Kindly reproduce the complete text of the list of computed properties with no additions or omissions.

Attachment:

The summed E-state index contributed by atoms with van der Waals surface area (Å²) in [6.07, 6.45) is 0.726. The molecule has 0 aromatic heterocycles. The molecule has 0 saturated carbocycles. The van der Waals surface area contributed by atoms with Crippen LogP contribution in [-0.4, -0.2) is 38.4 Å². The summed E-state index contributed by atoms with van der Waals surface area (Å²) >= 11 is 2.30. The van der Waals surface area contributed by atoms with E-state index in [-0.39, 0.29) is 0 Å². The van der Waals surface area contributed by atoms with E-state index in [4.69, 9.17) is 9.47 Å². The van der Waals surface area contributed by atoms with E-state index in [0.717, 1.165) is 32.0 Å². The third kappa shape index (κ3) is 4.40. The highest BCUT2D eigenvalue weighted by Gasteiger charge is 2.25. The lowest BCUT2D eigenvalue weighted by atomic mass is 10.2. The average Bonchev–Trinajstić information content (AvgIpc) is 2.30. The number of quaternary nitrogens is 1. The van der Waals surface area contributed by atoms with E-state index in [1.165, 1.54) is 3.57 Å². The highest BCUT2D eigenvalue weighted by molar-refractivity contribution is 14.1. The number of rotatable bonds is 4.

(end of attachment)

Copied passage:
The summed E-state index contributed by atoms with van der Waals surface area (Å²) in [6.07, 6.45) is 0.726. The molecule has 0 aromatic heterocycles. The molecule has 0 saturated carbocycles. The van der Waals surface area contributed by atoms with Crippen LogP contribution in [-0.4, -0.2) is 38.4 Å². The summed E-state index contributed by atoms with van der Waals surface area (Å²) >= 11 is 2.30. The van der Waals surface area contributed by atoms with E-state index in [-0.39, 0.29) is 0 Å². The van der Waals surface area contributed by atoms with E-state index in [4.69, 9.17) is 9.47 Å². The van der Waals surface area contributed by atoms with E-state index in [0.717, 1.165) is 32.0 Å². The third kappa shape index (κ3) is 4.40. The highest BCUT2D eigenvalue weighted by Gasteiger charge is 2.25. The lowest BCUT2D eigenvalue weighted by atomic mass is 10.2. The average Bonchev–Trinajstić information content (AvgIpc) is 2.30. The number of quaternary nitrogens is 1. The van der Waals surface area contributed by atoms with E-state index in [1.165, 1.54) is 3.57 Å². The highest BCUT2D eigenvalue weighted by molar-refractivity contribution is 14.1. The number of rotatable bonds is 4.